Barack Obama photo

The President's News Conference

April 01, 2016

The President. Good evening, everybody. I want to begin by thanking the people of Washington, DC, for hosting us, especially for putting up with more than 50 motorcades. And I will make one promise to the people of this city: I will not hold another one of these summits in another 6 years. [Laughter]

I want to thank everyone who participated in our meetings, more than 50 leaders from every region of the world and key international organizations. As at our previous summits, we didn't just come here to talk, but we came here to act. I know that the very technical nature of nuclear security doesn't always make for flashy headlines. But over the past 6 years, we have made significant, meaningful progress in securing the world's nuclear material so that it never falls into the hands of terrorists. And I want to take a few moments to step back and lay out exactly what we have accomplished.

Together, we have removed the world's most deadly materials from nuclear facilities around the world. With Japan's announcement today, we've now removed or secured all the highly enriched uranium and plutonium from more than 50 facilities in 30 countries: more than 3.8 tons, which is more than enough to create 150 nuclear weapons. That's material that will never fall into the hands of terrorists.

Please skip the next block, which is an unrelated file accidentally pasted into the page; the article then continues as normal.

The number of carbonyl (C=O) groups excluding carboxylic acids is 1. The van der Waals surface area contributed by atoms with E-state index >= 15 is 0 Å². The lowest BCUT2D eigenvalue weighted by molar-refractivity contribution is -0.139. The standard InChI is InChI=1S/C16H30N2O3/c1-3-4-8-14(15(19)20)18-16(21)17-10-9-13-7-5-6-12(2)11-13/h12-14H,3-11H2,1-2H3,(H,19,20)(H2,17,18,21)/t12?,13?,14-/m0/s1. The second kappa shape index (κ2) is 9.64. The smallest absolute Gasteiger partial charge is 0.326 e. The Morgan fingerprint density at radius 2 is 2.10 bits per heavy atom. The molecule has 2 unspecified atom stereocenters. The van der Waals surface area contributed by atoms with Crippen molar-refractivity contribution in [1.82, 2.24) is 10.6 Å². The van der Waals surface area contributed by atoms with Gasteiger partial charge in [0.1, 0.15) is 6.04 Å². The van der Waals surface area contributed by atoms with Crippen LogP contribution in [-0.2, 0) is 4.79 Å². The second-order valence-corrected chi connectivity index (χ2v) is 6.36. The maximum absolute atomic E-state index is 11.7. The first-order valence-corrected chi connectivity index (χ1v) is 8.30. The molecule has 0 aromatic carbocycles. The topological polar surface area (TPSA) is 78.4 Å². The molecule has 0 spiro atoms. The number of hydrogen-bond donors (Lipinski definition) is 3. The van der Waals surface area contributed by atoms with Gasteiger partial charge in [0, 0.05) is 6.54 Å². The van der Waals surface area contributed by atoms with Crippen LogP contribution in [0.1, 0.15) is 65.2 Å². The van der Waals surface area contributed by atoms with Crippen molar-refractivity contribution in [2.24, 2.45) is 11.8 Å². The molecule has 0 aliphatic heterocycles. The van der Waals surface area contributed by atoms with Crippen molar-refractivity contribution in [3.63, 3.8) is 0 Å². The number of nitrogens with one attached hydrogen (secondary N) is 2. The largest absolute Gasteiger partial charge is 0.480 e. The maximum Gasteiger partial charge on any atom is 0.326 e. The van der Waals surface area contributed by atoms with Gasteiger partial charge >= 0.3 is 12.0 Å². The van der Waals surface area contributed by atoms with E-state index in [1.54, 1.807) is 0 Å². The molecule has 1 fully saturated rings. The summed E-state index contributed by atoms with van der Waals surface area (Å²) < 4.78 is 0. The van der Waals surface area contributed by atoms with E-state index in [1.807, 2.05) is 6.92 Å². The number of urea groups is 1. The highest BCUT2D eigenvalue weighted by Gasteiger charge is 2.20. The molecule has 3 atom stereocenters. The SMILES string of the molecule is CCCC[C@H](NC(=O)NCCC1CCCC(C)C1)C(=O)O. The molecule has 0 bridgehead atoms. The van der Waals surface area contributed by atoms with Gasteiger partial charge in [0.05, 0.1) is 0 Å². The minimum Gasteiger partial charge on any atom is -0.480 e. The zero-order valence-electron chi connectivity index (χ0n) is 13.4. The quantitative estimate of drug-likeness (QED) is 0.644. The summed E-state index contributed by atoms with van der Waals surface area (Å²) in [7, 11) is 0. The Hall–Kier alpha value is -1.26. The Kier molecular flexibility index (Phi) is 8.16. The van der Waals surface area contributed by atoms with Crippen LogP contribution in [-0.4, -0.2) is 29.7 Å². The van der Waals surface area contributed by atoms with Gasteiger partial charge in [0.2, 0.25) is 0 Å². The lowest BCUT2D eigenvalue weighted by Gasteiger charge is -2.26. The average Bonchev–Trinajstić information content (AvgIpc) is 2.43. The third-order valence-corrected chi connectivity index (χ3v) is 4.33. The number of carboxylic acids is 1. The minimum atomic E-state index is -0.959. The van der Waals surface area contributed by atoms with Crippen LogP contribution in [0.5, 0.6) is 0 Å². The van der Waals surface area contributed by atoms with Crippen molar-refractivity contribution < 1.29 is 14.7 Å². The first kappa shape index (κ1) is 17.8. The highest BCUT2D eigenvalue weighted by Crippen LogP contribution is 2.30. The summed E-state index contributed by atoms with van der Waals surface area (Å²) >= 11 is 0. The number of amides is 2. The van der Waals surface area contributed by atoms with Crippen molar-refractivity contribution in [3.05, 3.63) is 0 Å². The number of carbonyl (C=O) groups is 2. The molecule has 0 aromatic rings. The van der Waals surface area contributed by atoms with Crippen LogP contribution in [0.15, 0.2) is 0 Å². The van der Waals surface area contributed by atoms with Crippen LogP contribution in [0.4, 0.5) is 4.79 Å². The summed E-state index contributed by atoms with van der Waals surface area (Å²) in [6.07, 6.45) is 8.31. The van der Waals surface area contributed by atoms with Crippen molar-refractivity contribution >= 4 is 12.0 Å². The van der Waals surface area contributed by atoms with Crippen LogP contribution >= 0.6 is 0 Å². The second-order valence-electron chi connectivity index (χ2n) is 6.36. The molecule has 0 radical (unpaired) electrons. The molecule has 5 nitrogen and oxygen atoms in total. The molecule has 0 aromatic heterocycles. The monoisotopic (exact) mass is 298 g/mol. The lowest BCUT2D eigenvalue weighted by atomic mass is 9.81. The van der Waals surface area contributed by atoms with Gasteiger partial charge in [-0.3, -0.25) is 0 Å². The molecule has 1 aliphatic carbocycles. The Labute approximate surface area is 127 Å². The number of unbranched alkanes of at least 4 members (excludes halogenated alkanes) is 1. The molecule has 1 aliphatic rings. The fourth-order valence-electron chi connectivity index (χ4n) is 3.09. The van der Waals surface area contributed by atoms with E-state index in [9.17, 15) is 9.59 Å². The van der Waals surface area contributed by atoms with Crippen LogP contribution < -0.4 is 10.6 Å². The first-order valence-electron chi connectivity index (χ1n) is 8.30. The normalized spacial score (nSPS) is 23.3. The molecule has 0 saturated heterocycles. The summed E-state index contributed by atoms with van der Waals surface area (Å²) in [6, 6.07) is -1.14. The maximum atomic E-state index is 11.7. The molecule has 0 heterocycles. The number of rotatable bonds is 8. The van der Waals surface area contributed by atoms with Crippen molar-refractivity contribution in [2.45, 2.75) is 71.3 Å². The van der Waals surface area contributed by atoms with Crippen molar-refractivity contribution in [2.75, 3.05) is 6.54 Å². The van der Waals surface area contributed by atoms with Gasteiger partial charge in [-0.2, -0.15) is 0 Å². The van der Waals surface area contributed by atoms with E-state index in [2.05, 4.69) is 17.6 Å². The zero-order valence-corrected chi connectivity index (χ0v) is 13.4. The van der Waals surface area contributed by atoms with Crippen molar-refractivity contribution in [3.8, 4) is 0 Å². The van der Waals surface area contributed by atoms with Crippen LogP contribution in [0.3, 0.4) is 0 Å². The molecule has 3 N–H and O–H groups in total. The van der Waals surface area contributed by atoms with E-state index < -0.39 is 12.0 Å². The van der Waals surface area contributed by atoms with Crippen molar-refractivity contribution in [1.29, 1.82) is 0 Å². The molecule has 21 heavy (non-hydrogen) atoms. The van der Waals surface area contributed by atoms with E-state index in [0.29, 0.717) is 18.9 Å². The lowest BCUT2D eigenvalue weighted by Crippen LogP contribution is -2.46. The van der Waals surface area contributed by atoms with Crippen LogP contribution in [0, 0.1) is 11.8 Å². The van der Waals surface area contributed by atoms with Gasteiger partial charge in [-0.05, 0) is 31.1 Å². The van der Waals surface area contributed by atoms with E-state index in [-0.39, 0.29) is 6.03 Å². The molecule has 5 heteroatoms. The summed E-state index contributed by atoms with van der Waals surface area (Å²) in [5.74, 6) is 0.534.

Fourteen nations and Taiwan—countries as diverse as Argentina and Chile, to Libya and Turkey, to Serbia and Vietnam—have now rid themselves entirely of highly enriched uranium and plutonium. And particularly, I want to point out again that successfully removing all of Ukraine's highly enriched uranium 4 years ago meant that the very difficult situation in Ukraine over the past 2 years was not made even more dangerous by the presence of these materials.

As of today, South America—an entire continent—is completely free of these dangerous materials. When Poland completes its removal this year, central Europe will be free of them as well. When Indonesia completes its work this year, so will all of Southeast Asia. In other words, as terrorists and criminal gangs and arms merchants look around for deadly ingredients for a nuclear device, vast regions of the world are now off limits. And that is a remarkable achievement.

We've made important progress in the United States as well. In addition to the new steps I announced this morning, we've improved nuclear security and training. We've consolidated nuclear materials at fewer facilities, eliminated some 138 tons of our surplus highly enriched uranium, which would be enough for 5,500 nuclear weapons. Working with Russia, we're on track to eliminate enough Russian highly enriched uranium for about 20,000 nuclear weapons, which we are converting to electricity here in the United States.